The last urban farmers in Turin? Easy: Vilma and Paolo Stella.
For these siblings, urban farming isn’t about some Silicon Valley–style vertical farming in gentrified neighborhoods with hydroponics and UV lights. No, in this corner of northern Italy, urban farming is a form of resistance.
To? The urban development that has transformed the area around the old family farmhouse where the siblings grew up. So while Vilma and Paolo, self-described “nomadic farmers,” live in a nearby apartment building, they still tend their farm every day, earning just enough to sustain their families and the farm, but nothing more. “It feels like living in an oasis,” says Vilma, “as we are the last rural family in an urban context.”
I live on the seventh floor of an apartment block, which is a bit weird for a farmer.
Vilma and Paolo, along with their three other siblings, grew up in the ’60s in a typical farming family. From a young age, all of them learned how to work the fields. “Girls did the same work as boys, there was no distinction,” Vilma says. And while she tried other jobs, she ended up returning to the work that had been her life from childhood.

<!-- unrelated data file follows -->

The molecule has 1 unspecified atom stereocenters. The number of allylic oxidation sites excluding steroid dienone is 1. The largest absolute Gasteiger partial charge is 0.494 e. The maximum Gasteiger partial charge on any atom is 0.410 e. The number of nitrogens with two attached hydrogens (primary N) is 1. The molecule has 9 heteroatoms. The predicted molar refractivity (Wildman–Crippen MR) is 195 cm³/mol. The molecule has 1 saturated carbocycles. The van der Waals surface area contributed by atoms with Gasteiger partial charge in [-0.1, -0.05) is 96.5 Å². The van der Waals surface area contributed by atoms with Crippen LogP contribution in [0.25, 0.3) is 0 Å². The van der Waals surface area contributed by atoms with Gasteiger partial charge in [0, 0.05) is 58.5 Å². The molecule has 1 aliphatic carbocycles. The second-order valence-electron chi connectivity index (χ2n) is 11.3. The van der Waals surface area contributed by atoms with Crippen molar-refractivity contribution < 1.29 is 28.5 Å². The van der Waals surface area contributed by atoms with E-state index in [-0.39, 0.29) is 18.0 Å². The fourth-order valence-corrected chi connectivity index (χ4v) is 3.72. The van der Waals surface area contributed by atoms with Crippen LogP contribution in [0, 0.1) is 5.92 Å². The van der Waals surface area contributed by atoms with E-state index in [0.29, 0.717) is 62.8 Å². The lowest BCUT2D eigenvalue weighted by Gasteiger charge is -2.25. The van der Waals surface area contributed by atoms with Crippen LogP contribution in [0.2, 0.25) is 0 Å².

The Stellas’ story is mirrored across Italy. According to data gathered by the Italian National Institute of Statistics, urban sprawl has risen for years, strangling the land available for agriculture by 20 percent since 2000. Small family businesses, like the one run by the Stellas, are struggling against market changes in the midst of an economic crisis that’s still gripping some sectors of the country’s economy. Meaning this change is not just an economic one: For generations of many Italian families, farming is a way of life.
But some, like the Stellas, are choosing adaptation over revolution.
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